Last updated: June 20, 2018
- Archaeologist in the American Southwest and Mesoamerica
- Place of Birth:
- Chama, New Mexico
- Date of Birth:
- October 24, 1889
- Place of Death:
- Boulder, Colorado
- Date of Death:
- June 24, 1956
- Place of Burial:
- Aztec, New Mexico
Earl Halstead Morris, born June 24, 1889, is famous for his contributions and dedication to the field of archaeology, particularly at Aztec Ruins National Monument. His fascination with archaeology started at a young age, encouraged by his father who was an avid pot hunter. He recalls a particular event at the age of three and a half that inspired his future.
“One morning in March of 1893, Father handed me a worn-out pick, the handle of which he had shortened to my length, and said, ‘Go dig in that hole where I worked yesterday, and you will be out of my way.’ At the first stroke of the pick into the wall of the pit, there rolled down a roundish, gray object that looked like a cobblestone, but when I turned it over, it proved to be the bowl of a black-and-white dipper. . . . Thus, at three and a half years of age there had happened the clinching event that was to make of me an ardent pot hunter, who later on was to acquire the more credible, and I hope earned, classification as an archaeologist.”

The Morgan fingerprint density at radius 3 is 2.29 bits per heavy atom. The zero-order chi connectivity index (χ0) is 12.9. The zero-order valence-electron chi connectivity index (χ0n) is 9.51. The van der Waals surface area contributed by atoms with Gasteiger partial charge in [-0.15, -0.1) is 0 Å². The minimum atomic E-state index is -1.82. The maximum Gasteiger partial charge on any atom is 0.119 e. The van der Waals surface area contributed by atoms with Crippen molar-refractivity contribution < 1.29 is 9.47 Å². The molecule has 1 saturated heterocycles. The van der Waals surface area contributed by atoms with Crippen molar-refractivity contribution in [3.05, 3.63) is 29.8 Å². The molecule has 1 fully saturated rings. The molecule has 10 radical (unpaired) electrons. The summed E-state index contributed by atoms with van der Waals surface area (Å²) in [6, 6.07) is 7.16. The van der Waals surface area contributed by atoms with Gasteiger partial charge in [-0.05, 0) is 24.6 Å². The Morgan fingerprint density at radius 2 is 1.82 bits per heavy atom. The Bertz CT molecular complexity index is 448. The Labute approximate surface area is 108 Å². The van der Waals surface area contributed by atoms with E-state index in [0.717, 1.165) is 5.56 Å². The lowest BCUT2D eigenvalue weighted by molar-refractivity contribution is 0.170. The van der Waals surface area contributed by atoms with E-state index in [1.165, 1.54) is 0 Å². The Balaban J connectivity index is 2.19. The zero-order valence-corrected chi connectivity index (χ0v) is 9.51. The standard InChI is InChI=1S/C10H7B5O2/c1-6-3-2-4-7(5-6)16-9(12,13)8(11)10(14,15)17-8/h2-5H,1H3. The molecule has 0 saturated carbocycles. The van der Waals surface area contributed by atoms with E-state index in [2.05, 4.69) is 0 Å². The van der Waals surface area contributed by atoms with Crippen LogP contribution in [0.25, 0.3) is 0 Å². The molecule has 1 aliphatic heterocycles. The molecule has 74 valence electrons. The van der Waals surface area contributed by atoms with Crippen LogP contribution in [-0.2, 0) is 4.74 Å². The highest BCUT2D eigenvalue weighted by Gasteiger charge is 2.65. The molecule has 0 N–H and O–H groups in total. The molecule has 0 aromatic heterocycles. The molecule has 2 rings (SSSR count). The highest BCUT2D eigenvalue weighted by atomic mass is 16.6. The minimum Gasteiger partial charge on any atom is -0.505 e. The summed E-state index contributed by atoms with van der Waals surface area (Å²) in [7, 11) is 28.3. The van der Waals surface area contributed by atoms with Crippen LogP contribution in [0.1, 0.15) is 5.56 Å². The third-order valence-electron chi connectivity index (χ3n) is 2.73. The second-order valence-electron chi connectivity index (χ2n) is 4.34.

Earl Morris’s passion for archaeology led him to the University of Colorado in Boulder where he earned his Bachelor’s Degree in Anthropology in 1914, and continued on to earn his Masters Degree in 1915, also in Anthropology. Then in 1916, at age 25, Earl Morris headed the first dig at Aztec Ruins with the purpose of understanding the past. Funded by the American Museum of Natural History in New York, he spent the next several seasons excavating and stabilizing Aztec West, the Great Kiva, and a few rooms in Aztec East. In 1934, in association with the National Park Service, Earl Morris returned to supervise the reconstruction of the Great Kiva. Today, the reconstructed Great Kiva at Aztec Ruins National Monument continues to reveal a glimpse into the life and culture of the ancestral Pueblo that lived here nearly 1000 years ago.
In 1923, Earl Morris married Ann Axtell, who would become a famous archaeologist, artist, and author. Together, they had two daughters, Elizabeth Ann and Sarah Lane. Elizabeth studied Anthropology at the University of Arizona, and following in her parents footsteps, became an Archaeologist and Professor at Colorado State University.
For further information about Earl Morris and his work at Aztec Ruins National Monument, here are some additional resources available through nps.gov.
Aztec Ruins National Monument, Administrative History of an Archeological Preserve, Robert H. Lister and Florence C. Lister, 1990. https://www.nps.gov/parkhistory/online_books/azru/index.htm
Excavation of a Portion of the East Ruins, Aztec Ruins National Monument, New Mexico. https://www.nps.gov/parkhistory/online_books/wnpa/tech/4/index.htm
Aztec Ruins National Monument, New Mexico, by John M. Corbett. https://www.nps.gov/parkhistory/online_books/hh/36/index.htm
Florence C. Lister and Robert H. Lister, Earl Morris & Southwest Archaeology.
Aaron Theis (2013). Ann Axtell Morris: Art in Archaeology of the Southwest and Mesoamerica. Archaeological Institute of America, <<https://www.archaeological.org/events/10691>>
Robert F. Burgh. Earl Halstead Morris, 1889-1956. American Anthropologist, Vol. 59, Iss. 3, <<http://onlinelibrary.wiley.com/doi/10.1525/aa.1957.59.3.02a00100/pdf>>
Kendrick Frazier (1986), People of Chaco: A Canyon and Its Culture.
Lister and Lister (1987), Aztec Ruins On the Animas.